Sherlock Holmes once said that ‘once you have eliminated the impossible, whatever remains, no matter how improbable, must be the truth’ and that neatly sums up where we find ourselves today.
Since the introduction of Hummingbird webmasters across the world have been reporting sharp drops in keyword positions and in some cases a complete loss of rankings for their site.
We have been working closely with two of our clients; one who had previously suffered a manual penalty and the other an algorithmic penalty. In both cases we had managed to help them recover from these but since Hummingbird both appear to have been hit again.
In both cases we have completely rebuilt their sites from scratch, making sure that all the on page and on site issues are eliminated. Technically correct and with great fresh content; in fact we have gone out of our way to ensure that the content is clearly better than anything else out there, both sites now stand as examples of ‘good’ websites. So if the on page and on site elements are completely in line with Google’s Webmaster guidelines then that only leaves the backlink profile.
In the case of the site that was manually penalised, we managed to get the penalty lifted by removing as many of the toxic links as we could and disavowing the rest. This was before the introduction of Hummingbird and at first we saw that the client began to rank again for all their keywords. Since Hummingbird however they cannot get in the top 100 for the two core keywords which best describe their business. In fact these two keywords drive almost 75% of all their business on PPC. All the long tail keywords don’t seem to be a problem and the site ranks well for lots of them, but not the two that drive the most business. As this client is one of the longest established players in their industry and have a good name and reputation this is highly unusual and their ranking in the SERPS does not reflect where they should rank and had ranked previously.
Looking at their backlink profile we can see the problem – far too many legacy links with over optimised anchor text from poor domains. But here’s the rub; when we did the clean-up with this site the client started with over 60,000 links all pointing to their home page with over optimised anchor text. By the time we finished there were just 4,600 left and of those we disavowed just over 4,000.
Now it could be possible that with so few good links left that the site simply doesn’t have enough clout to rank for these core keywords however when the penalty was removed it started to rank for them, so at one point it was clearly good enough. Also when you look at positions 60-100 in the SERPS the majority of these sites don’t actually do what our client does and rank by virtue of mentioning one word of the two word keyword; a bit like a site ranking at number 70 for ‘car hire’ with the words ‘linen hire’ on the page. Furthermore the majority of the pages in this range have virtually no links which could help them rank.
With our other client who previously suffered with an algorithmic penalty, again we used a combination of removal and disavow to free them but once again since Hummingbird they have been relegated to page three for all the words that make them money.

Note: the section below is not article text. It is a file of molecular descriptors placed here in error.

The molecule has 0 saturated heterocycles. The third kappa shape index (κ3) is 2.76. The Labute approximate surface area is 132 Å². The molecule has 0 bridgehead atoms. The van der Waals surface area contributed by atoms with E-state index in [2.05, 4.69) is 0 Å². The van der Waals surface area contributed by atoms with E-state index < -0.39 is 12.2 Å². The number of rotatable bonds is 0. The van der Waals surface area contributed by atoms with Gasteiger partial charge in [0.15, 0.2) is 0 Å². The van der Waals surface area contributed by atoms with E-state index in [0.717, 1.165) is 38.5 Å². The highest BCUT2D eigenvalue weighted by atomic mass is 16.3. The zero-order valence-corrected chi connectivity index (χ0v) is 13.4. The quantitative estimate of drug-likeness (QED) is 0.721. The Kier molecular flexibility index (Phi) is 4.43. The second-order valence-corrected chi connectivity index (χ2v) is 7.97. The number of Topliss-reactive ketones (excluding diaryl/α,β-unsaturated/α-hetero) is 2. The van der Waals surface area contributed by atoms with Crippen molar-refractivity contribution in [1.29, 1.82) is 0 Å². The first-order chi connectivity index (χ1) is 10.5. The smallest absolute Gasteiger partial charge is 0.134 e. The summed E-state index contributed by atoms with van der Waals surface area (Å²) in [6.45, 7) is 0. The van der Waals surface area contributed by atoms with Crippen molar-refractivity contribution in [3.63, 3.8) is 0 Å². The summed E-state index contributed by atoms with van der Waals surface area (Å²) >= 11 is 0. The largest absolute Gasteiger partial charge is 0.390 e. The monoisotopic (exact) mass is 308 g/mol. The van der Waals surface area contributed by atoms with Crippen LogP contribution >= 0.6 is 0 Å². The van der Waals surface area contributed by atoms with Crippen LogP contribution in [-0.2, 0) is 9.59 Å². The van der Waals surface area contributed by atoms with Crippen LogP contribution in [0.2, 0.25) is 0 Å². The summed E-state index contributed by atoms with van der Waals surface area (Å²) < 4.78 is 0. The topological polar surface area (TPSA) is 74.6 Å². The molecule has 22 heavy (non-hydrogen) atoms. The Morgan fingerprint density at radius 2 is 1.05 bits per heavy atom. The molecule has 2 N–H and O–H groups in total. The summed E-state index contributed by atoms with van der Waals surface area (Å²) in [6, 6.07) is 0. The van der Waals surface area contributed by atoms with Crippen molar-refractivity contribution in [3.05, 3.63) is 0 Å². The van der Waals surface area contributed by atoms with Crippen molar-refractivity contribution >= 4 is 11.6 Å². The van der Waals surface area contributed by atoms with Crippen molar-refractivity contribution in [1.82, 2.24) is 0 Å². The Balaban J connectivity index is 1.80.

In both cases therefore we have been able to meet Google’s requirements by disavowing a great many long standing ‘legacy’ links and in both cases the sites recovered. But now they are both back in the doldrums and having eliminated the obvious by rebuilding both sites we are back to how Hummingbird now reads their site.
Part of the issue here is that no one knows how the algorithm is currently treating backlinks to a website. We know that they are still the most important element to ranking but what are the rules? Does it consider that more than 10% of links from directory sites are a sign of link building? How about anchor text – must it be less than 24% of all links to the site? Is it critical that the majority of links are against the brand name? The numbers here are all made up and not part of any guidelines, but the point is that no one, except a handful in Google, actually knows. And here’s another question – it your site breaches any of the ‘numbers’ assigned to these things does that place a negative weighting on you for those keywords?
Whatever the answers to these questions it seems clear that the new algorithm has changed the landscape. Sites which shouldn’t rank clearly do across a range of keywords and in a number of cases the entire top ten has been replaced. Take a look at ‘payday loans’ and ‘debt management’ and see how many actual providers you can find in the top ten and how any of the sites now ranking are news or information sites. Whilst it is clear that Google wants to be the ‘answers engine’ instead of the ‘search engine’ someone who types in ‘payday loans’ or ‘debt management’ is probably looking for a loan, not to read stories about them. Just ask the guys who are buying the PPC and they will tell you that these are the only phrases that really pays in their business.
Perhaps this is part of a plan by Google to gradually monetise as much of the traffic as it can by removing providers of these services from the SERPS and including stories and articles, which can’t provide the service whilst leaving PPC as the only way to find these companies? It might be a slightly cynical view but there are plenty of stories online of people running businesses who feel this way.
Whatever the ultimate goal of Google, right now we know that having eliminated the impossible, whatever is left, in this case that Hummingbird now reads ALL your backlinks and counts the all irrespective of whether you have disavowed them, could well be the truth.
“This blog first appeared on www.aqueous-seo.co.uk’